Wednesday, September 01, 2004

© Perhaps the Ethics Commission should be looking into a new Web site that purports to represent Richmond tenants angry about District 1 Supervisor Jake McGoldrick's refusal to support Rent Board reforms. Problem is, the main forces opposing McGoldrick's re-election are landlord interests, and this dubious site was created last week using a fake address and telephone number. ... With the landlords at Jake's throat, turning tenants against him is a smart move. This looks like the kind of dirty trick we saw in last year's mayoral campaign. ...

2 comments:

  1. This comment has been removed by a blog administrator.

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  2. From Richmond Renters, following an e-mailed invite asking "why the secrecy" and asking for a face-to-face meeting:

    It would have been nice to get your email before
    facing the sensational accusations on your blog.
    Richmond Renters (RR) is not a conspiracy to unseat
    McGoldrick or a ploy by the landlord underworld.

    As many residents of tech-savvy San Francisco know,
    registering a domain name with intentionally
    inaccurate contact information is a common defensive
    act, long-used and not at all related to shady
    business practices or dirty politics. Rather than an
    incriminating act, it's one meant to prevent the
    inevitable onslaught of computer catalogs,
    telemarketer phone calls, and spam.

    In this case it also serves to avoid drawing other
    unwanted attention. Speaking for myself, I'm not
    putting effort into this issue without having had
    problems with my own landlord. I've had enough (city
    involved, threats, etc), and I don't need to
    distinguish myself further. (And I still couldn't
    afford to get another apartment in SF if I moved out
    of my current rent-controlled one.)

    Furthermore, the "fake" info is nowhere on the RR
    website, and nobody is directed to the domain contact
    info to "prove" anything about me or my credibility.
    That information is there to provide a conduit between
    a domain registrar and the domain registrant, a legacy
    of the foundation of the internet.

    Now that I've bored you with the geek rant, it's
    probably obvious I'm no politico. Most everybody
    knows, politicians are clueless about computers.

    ... When I saw the reference on your site to mine, I was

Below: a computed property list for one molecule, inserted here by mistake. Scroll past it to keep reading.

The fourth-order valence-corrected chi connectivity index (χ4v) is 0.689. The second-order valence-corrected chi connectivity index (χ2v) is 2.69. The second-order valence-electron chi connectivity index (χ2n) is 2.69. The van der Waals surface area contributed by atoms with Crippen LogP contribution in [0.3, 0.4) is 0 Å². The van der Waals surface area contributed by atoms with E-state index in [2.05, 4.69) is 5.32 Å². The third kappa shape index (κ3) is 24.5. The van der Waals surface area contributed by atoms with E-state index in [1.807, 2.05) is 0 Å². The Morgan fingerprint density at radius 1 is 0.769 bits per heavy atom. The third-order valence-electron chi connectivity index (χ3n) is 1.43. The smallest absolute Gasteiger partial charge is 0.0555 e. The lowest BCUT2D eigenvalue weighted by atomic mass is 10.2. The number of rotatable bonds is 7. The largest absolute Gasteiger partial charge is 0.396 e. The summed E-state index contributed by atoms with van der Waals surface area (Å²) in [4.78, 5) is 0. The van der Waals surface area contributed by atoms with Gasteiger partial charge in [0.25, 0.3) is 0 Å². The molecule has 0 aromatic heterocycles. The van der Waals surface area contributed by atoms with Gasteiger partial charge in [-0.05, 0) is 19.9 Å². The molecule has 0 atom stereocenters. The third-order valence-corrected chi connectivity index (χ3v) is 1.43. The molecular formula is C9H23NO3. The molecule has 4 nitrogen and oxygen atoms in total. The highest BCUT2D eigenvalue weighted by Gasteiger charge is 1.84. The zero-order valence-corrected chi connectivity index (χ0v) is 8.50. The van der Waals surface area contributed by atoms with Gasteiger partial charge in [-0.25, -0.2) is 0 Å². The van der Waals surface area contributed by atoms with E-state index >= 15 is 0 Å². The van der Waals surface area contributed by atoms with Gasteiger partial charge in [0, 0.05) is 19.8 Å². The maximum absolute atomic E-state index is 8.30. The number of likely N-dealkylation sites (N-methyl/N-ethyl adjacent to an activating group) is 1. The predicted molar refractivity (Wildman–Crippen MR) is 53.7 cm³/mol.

disappointed. Your site seems like a really cool
    resource. I wish that, as a journalist with a passion
    for the issues, you would have lurked
    richmondrenters.com longer before you jumped to
    conclusions. As you can see, I also included a
    resident's defense of Jake.

    A big impetus for the website was not just
    McGoldrick's vote, but the fact (as stated on the
    site) that his office said three times over five weeks
    that they'd get back with an explanation and never
    did. If you can't contact your neighborhood
    representative (who represents a whole 50 or so
    avenues) and get some kind of accounting for the
    decisions he makes, then who can you get answers from?
    The point of the site is that these types of
    interactions, frustrations, and the desire to feel
    connected to local gov can be shared and not just fade
    into the void of unreturned calls and emails. Richmond
    Renters is asking people to help get an answer from
    McGoldrick and find out why he did not vote for what
    appears to us to be a strong pro-tenant measure.

    As for the election. The RR website purposely avoids
    making political calls to action about who to vote
    for. The election is never even mentioned. Is everyone
    supposed to hold their breath until after the election
    to ask for clarity or address contradictions?

    You may be right about Jake being the closest thing to
    an advocate we have, come election day. But that
    doesn't mean he shouldn't be accountable for his
    actions, and that's all we ask on the site.

    I think I'll pass on the meeting. Your internet
    postings are public as well.

    RR

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